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I’ve Sinned. Now What?

I’ve Sinned. Now What?

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I have been “bad.” I have given into a habit I am trying to quit; a habit I’ve struggled to quit since I was a teenager. I base my self-worth largely on whether I give in to the urge or am strong enough to hold myself back.

Now, yesterday was Shabbat, and this habit happens to violate a halachah (Jewish law) of Shabbat. Yet I felt I could not stop myself. There I was: a so-called observant woman, with the hot tray, urn and lights left on, noI could not stop myself problem, but helpless in the face of my compulsive urge.

Aware I was breaking Shabbat—even as I continued to exercise this fanatical and futile habit—I was bombarded by thoughts like “It’s too late,” “It’s done,” “Why stop now?” The perfectionist in me is a big believer in all or nothing and felt despondent by the already tainted-ness of Shabbat. Hand in hand, my yetzer harah (evil inclination) was throwing out comments like “You’re so weak,” “Hypocrite!” “You’ll probably never overcome this habit,” “Something big will have to knock you into shape—one day,” “What’s the point of starting again now, as this Shabbat and week ahead have been ruined.”

The Lubavitcher Rebbe taught that the most powerful mocker is the one within yourself.

But for a split-second, the lights go on inside, and I see clearly the flawed nature of these thoughts and how I am captive to them as if they are truth. For I know, on a deeper level, we are all imperfect human beings making mistakes, and hopefully, getting back up and trying again—and again.

Suddenly, it’s obvious that the voice spurring me on to not try at all is actually what is evil, and not the act itself. There is always hope and possibility. Sure, some challenges are harder than others, for reasons that run deep. But we can change direction at any moment.

The Lubavitcher Rebbe shared: “Know thatWe can change direction at any moment what you did a moment ago is irrelevant. All that matters is what you will do right now. Any voice that holds you back from moving forward—no matter how justified it may sound—any such voice is a voice of destruction and decay, not of growth and life.”1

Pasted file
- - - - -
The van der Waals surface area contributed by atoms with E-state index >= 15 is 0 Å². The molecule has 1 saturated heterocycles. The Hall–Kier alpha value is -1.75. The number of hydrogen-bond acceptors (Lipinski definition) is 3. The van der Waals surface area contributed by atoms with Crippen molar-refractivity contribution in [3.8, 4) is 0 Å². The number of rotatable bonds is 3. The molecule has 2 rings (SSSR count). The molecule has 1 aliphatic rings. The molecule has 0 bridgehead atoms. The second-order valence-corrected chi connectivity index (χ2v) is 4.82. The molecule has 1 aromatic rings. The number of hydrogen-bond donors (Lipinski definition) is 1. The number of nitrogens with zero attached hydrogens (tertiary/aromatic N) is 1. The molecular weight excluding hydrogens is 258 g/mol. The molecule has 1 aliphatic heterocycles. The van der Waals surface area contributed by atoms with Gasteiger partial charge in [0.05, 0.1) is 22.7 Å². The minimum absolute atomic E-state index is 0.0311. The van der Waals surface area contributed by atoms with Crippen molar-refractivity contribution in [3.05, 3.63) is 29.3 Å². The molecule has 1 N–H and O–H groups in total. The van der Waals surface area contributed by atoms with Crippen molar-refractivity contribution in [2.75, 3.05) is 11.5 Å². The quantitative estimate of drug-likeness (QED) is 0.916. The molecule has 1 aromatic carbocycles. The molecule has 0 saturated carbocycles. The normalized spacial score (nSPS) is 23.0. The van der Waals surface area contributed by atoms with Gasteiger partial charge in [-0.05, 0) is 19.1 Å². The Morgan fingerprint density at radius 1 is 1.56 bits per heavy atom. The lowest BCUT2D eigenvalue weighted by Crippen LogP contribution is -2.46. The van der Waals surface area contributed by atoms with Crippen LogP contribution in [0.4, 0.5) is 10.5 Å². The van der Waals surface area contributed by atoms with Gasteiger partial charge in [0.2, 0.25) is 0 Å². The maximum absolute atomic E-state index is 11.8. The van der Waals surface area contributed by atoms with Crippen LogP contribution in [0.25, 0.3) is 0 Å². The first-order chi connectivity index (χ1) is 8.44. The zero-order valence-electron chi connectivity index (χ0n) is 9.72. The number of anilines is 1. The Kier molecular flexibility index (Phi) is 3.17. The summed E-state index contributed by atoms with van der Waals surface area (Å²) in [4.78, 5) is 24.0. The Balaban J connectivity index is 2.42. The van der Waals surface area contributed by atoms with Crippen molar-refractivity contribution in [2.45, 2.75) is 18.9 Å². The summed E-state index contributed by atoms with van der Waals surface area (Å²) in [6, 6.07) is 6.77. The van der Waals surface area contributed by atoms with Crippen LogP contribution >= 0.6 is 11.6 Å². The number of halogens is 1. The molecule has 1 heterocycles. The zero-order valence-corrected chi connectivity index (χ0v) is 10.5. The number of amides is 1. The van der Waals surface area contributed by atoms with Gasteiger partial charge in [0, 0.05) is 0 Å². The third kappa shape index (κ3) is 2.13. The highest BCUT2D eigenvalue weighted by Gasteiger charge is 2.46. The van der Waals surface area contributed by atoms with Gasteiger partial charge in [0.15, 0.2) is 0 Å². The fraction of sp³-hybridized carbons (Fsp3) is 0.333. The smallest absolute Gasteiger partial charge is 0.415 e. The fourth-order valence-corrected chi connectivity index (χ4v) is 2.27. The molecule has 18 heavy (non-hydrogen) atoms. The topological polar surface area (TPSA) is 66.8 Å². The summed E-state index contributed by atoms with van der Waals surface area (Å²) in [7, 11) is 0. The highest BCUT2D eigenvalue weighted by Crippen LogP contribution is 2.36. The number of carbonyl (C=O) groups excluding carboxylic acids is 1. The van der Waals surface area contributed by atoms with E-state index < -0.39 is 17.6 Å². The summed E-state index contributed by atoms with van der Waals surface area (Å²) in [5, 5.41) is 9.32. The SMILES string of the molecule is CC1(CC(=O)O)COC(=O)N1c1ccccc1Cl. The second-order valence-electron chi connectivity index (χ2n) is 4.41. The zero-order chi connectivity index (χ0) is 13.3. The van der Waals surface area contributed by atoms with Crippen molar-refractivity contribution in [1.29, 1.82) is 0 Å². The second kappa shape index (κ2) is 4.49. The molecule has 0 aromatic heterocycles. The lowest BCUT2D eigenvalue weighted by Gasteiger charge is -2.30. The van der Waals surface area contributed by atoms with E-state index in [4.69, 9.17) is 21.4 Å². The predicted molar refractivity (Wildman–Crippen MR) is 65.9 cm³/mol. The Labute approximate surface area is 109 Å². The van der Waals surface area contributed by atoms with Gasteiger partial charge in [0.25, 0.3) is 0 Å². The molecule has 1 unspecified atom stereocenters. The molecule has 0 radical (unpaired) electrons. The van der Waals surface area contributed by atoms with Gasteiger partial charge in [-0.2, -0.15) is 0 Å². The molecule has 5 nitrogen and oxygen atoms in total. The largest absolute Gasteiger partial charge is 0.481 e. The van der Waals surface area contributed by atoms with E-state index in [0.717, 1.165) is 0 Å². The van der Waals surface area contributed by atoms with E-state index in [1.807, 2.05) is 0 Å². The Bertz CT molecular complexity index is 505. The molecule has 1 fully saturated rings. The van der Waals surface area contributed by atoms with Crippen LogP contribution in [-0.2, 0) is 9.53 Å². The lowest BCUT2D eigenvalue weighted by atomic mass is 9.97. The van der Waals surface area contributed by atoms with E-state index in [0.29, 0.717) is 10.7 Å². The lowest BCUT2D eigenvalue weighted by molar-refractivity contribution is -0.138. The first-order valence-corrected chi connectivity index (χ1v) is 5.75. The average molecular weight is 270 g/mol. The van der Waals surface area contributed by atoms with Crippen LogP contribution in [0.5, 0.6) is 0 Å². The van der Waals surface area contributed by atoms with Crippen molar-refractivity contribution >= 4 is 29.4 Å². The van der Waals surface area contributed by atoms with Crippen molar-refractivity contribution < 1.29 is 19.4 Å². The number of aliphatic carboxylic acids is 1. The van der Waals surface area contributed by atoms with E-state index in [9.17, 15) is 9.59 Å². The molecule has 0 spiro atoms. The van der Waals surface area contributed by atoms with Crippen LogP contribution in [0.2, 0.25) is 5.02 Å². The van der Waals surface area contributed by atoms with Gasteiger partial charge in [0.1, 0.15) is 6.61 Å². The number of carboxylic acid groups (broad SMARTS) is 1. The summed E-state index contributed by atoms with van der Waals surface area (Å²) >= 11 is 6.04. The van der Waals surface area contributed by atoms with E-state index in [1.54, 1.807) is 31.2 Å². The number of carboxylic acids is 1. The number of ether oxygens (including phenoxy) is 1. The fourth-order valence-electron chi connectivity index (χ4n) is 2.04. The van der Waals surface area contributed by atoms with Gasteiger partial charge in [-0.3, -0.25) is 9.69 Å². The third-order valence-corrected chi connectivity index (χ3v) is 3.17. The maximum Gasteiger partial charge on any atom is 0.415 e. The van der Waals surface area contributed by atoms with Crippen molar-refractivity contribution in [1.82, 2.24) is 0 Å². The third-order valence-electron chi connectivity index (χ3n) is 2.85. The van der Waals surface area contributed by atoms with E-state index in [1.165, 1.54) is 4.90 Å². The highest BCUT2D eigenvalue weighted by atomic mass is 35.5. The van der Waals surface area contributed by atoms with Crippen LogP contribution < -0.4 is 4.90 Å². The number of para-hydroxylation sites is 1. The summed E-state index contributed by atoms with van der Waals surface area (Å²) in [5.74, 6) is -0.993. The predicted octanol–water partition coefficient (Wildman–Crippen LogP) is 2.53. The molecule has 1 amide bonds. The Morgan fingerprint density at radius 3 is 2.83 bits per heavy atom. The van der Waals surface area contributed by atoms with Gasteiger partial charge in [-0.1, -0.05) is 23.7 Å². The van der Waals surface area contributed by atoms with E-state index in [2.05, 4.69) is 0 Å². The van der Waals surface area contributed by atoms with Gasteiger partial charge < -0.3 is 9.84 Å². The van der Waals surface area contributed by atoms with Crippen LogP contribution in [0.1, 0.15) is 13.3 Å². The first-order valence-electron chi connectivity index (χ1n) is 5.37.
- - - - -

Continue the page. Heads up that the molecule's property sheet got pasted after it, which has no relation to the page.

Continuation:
With this in mind, my aim is to really listen to these voices that I allow to rule and ruin me. When it is the loud voice of doom or gloom, or shame and blame, I clearly need to oust that voice from its position and replace it with the voice of truth, love, understanding, empathy and support. The voice that whispers to us that we are OK, that our neshamah (soul) is whole despite our imperfections, that we are always connected to G‑d, that we are always capable of choosing the high road and that we should do so right now.

Despite what took place even a second ago, now is when and where I have the power to script my life—and I can do it.

Footnotes
1.
Tzvi Freeman, Bringing Heaven Down to Earth: Meditations on the Wisdom of the Rebbe, Book One (CreateSpace, 2011), p. 89.
Loren is a writer who is passionate about figuring out life and sharing the lessons she learns in a real and honest way. An avid magazine reader and writer, she also posts regularly on her blog in the hope that readers will be left feeling heard, less alone and inspired. Originally from South Africa, she now lives in Jerusalem with her husband and daughters.
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rena tzfat October 7, 2016

so true! this was me just a few days ago on Rosh Hashanah no less, there I was picking my nails again - a nasty habit in general, but especially big no-no on Shabbat and chag.
And I was so sure, I'd kicked the habit - at least on Shabbat. But I had become smug and self-assured, overly confident of my full repentance, and sure enough, the Yetzer hara came knocking at my door again full force.
I told myself that on the 2nd day of Rosh Hashanah I would be forgiven for my misdeeds on the first day.
But as you write so beautifully, one moment doesn't define us in the next. Reply

Carol New York October 6, 2016

Sin Thank you for this article. I've got many black marks on my life card. I'm sorry and wish I could go back in time and erase them, but unfortunately there isnt any way to do that. I've asked for forgiveness more times than I can count and fear my stupidity will follow me to my last days. I hope HE will forgive my mistakes and allow me to atone at home. I've been sick and am unable to not drink water which I've always done no matter what. I won't eat but I need to drink water. l' Shana Tova to my people out there and may you have healthy joyous years ahead Reply

Anonymous Woodmere October 6, 2016

Love! Thank you so much. My YH puts me down too although not so much with shabbat but many other things I can do better - I can totally relate! Reply

Anonymous Ohio October 5, 2016

Love This is me 100%. I stopped observing Shabbat 4 years ago when I found out I was pregnant and not married. I felt ashamed and have struggled to get back to being observant. I constantly fight with what my soul wants and the voice inside my head that tells me I'll never get back to where I once was, that if I can't observe Shabbat 100% why do it at all. I pray everyday for the strength and guidance to get back there and to learn how to silence the yetzer harah. Reply